[Libre-soc-dev] pia as cycle accurate simulator?

Luke Kenneth Casson Leighton lkcl at lkcl.net
Thu Oct 15 18:23:32 BST 2020

crowd-funded eco-conscious hardware: https://www.crowdsupply.com/eoma68

On Thu, Oct 15, 2020 at 6:10 PM Jacob Lifshay <programmerjake at gmail.com> wrote:

> it's not that hard, just tedious. I could have a working simulator for the
> instructions currently implemented up in 2-3 days.

i'd forgotten Jacob that we've got both Alain and Lauri involved,
here.  expertise:

* you - c, c++, rust, python, assembler
* me - c, c++, python, assembler - 25+ years
* alain - c, assembler - 40+ years
* lauri - c, c++, python(?), assembler

basically you would become the sole exclusive critical dependency for
the development and ongoing maintenance of a rust-based simulator.
neither Alain, Lauri nor myself could usefully contribute just when
it's critical to get things moving.

> * ISAcaller - part of LibreSOC - "does the job", is cycle-accurate, in
> > python is relatively slow, however has the advantage of being
> > co-developed with the HDL.
> >
> iirc it just executes everything in one cycle and doesn't keep track of
> cycles, so, if that counts as cycle accurate, it would be trivial to add
> that level of cycle accuracy to a pia-based simulator.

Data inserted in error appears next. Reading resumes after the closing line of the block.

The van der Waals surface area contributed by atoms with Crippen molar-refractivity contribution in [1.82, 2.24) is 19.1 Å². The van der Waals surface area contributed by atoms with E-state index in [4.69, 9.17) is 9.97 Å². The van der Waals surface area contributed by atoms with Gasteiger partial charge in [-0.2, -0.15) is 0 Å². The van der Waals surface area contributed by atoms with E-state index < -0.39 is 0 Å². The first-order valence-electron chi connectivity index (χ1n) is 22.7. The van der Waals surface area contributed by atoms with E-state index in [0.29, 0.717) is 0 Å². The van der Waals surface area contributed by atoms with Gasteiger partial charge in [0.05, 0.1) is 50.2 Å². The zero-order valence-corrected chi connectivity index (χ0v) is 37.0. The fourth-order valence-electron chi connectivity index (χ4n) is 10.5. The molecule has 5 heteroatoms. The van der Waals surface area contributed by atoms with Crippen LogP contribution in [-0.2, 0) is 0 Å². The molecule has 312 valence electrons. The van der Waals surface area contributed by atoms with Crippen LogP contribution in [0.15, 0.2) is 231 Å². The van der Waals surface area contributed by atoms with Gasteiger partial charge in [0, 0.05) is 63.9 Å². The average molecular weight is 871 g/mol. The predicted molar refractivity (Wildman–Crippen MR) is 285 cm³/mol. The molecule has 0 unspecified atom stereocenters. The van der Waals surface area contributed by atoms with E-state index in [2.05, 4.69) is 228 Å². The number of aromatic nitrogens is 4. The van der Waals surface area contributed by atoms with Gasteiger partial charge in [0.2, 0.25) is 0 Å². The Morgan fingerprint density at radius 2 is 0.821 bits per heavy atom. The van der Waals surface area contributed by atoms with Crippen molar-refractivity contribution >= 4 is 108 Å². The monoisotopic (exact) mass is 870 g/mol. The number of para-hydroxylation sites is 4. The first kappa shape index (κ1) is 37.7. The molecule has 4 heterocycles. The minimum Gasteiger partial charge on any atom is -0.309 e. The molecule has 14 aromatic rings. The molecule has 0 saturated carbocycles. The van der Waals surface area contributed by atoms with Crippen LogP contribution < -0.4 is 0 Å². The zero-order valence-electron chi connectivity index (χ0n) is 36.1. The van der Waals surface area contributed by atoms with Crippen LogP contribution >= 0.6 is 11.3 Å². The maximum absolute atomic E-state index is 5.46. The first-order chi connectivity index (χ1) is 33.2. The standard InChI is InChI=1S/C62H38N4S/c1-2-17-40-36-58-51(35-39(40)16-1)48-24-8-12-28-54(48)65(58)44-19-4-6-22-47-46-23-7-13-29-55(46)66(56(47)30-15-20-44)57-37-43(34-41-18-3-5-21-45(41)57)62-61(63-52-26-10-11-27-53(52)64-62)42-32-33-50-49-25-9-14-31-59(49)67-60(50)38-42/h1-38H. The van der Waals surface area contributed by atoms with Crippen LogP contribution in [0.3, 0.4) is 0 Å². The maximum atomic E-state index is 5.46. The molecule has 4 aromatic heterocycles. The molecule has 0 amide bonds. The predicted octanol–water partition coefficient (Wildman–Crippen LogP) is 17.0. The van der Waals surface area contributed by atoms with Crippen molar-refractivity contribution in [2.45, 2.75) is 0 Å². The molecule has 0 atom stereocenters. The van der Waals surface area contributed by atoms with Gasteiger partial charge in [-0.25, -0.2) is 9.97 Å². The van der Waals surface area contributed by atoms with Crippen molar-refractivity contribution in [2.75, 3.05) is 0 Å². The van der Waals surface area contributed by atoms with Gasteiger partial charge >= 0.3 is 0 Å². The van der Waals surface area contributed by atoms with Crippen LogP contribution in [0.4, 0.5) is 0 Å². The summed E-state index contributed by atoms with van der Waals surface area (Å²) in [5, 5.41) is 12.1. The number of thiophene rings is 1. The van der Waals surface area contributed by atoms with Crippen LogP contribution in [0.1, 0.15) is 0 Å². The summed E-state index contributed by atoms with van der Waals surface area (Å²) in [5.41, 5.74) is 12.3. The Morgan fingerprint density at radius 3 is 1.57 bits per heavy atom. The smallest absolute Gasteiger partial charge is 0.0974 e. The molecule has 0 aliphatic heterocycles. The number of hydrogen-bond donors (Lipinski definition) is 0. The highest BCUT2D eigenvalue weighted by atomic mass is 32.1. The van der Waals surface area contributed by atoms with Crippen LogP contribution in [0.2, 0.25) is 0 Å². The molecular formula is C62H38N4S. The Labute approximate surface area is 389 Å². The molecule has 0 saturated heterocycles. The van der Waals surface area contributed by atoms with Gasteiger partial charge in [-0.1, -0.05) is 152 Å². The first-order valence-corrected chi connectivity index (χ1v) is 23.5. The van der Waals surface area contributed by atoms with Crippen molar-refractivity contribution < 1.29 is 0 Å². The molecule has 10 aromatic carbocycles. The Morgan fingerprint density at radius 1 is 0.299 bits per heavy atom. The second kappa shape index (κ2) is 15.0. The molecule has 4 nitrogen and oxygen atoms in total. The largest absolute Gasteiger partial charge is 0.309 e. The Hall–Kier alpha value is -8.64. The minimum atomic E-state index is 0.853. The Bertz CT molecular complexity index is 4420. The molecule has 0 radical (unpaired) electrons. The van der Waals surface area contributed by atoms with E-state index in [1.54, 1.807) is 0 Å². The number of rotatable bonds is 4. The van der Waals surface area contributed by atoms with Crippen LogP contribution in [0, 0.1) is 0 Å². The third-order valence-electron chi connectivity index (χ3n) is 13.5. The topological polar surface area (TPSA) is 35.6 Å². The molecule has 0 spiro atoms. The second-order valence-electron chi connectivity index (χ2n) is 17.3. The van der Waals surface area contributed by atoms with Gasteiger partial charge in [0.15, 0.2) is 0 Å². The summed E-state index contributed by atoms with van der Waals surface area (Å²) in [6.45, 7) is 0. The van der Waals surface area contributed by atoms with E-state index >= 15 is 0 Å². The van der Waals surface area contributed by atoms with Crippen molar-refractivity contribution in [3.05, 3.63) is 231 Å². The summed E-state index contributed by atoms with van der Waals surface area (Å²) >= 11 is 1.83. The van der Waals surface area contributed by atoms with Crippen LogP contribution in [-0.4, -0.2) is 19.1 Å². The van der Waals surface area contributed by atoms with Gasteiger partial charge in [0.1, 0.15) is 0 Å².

cycle-accurate means that when you do one "tick" of the clock, the
underlying simulator also does one "tick" such that when you do debug
printouts of the registers... or that you *can* do debug printouts of
the registers at all - it's clock-for-clock.  one "step" of the
simulator IS one "step" of the underlying state.

JIT simulators such as qemu utterly break and completely ignore that.
one step of the simulator will result in a bunch of completely
arbitrary and unknown native assembly code being executed, where you
have absolutely no idea what it did or why it did it, you cannot
necessarily get at the "host" (simulated) registers, and the JIT
engine will actually go and optimise and merge multiple "simulated"
assembly instructions into host (JIT compiled) instructions that
absolute zero relation or connection to the original.

JIT compilers are therefore great performance but a massive hindrance
to actual ISA development.


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